We all know the safety regulations. How is it possible accidents still happen?

Deep in our hearts we know. We know the safety regulations and we know we should heed them. Still things go wrong. That’s why Expat Preventive trainings focus on behaviour instead of the rules themselves, says director Christiaan Oldenkamp:  

“Every traveller knows: You should wear your seatbelts. You should take your malaria pills. You shouldn’t walk back to the hotel in the dark on your own. Still we do it, with incidents as a consequence.

In all those 20 years that I’ve been working in the safety business, I have hardly heard of incidents that occurred out of the blue. In hindsight almost every victim says: “I already had a feeling something was wrong.” The NGO-employee who was kidnapped in a taxi thought to himself: “There’s something fishy going on here, I ordered a taxi at another company than it says on this one.” But got in the cab anyway. The shipbuilder who was ambushed in the street already figured it strange that these two blokes were leaving at the same time as he did, but decided to walk on on his own anyway.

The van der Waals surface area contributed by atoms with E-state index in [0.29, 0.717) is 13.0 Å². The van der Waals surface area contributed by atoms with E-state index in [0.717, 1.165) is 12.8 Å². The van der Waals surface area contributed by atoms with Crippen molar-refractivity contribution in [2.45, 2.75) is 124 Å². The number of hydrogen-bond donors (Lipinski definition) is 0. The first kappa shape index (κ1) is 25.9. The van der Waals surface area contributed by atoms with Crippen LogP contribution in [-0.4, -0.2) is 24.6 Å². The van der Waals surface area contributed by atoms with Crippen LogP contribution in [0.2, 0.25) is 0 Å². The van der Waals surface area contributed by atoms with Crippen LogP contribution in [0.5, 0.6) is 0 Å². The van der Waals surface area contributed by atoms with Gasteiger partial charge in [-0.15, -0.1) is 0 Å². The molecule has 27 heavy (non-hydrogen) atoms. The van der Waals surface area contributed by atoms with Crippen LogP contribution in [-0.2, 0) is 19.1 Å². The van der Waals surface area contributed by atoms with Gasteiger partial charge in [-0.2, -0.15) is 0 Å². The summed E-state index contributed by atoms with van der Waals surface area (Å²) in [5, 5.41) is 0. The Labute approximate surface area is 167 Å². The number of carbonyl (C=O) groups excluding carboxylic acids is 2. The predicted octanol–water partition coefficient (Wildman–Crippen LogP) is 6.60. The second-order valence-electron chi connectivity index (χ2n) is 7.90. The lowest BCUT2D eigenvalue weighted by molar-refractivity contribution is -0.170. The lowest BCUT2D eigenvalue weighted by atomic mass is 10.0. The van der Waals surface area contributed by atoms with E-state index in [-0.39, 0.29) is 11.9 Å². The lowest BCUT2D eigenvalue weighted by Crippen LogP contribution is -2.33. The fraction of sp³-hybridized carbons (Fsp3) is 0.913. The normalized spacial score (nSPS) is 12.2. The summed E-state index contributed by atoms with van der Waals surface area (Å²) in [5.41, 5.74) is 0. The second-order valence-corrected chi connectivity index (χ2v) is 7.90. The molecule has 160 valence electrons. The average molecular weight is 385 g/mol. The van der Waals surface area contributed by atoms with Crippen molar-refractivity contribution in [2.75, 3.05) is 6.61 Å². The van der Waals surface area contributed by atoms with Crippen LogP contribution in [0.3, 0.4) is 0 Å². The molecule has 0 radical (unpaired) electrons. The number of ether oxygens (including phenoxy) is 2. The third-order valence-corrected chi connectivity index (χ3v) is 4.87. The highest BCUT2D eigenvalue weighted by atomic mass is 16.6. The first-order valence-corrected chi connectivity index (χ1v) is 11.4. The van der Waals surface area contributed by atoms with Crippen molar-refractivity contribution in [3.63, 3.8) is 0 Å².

It is not our knowledge of the rules, it is our behaviour that gets us in trouble. That’s why in our trainings we do not focus on the safety protocols. You won’t find us clicking through endless PowerPoint-presentations with exhaustive lists of regulations and instructions. We take the participants’ experience as a starting point. For instance by letting them draw a map of the area where they work and travel and by having them indicate the spots that pose a risk to them. We then simulate situations using role-playing games, so that people can experience where they draw a line and so they can practise how to guard these limits.

You don’t teach someone something by lecturing them. You teach them something by training their behaviour, so that that which is learned is truly internalised.”

Roadmapping - risk inventarisation Expat Preventive

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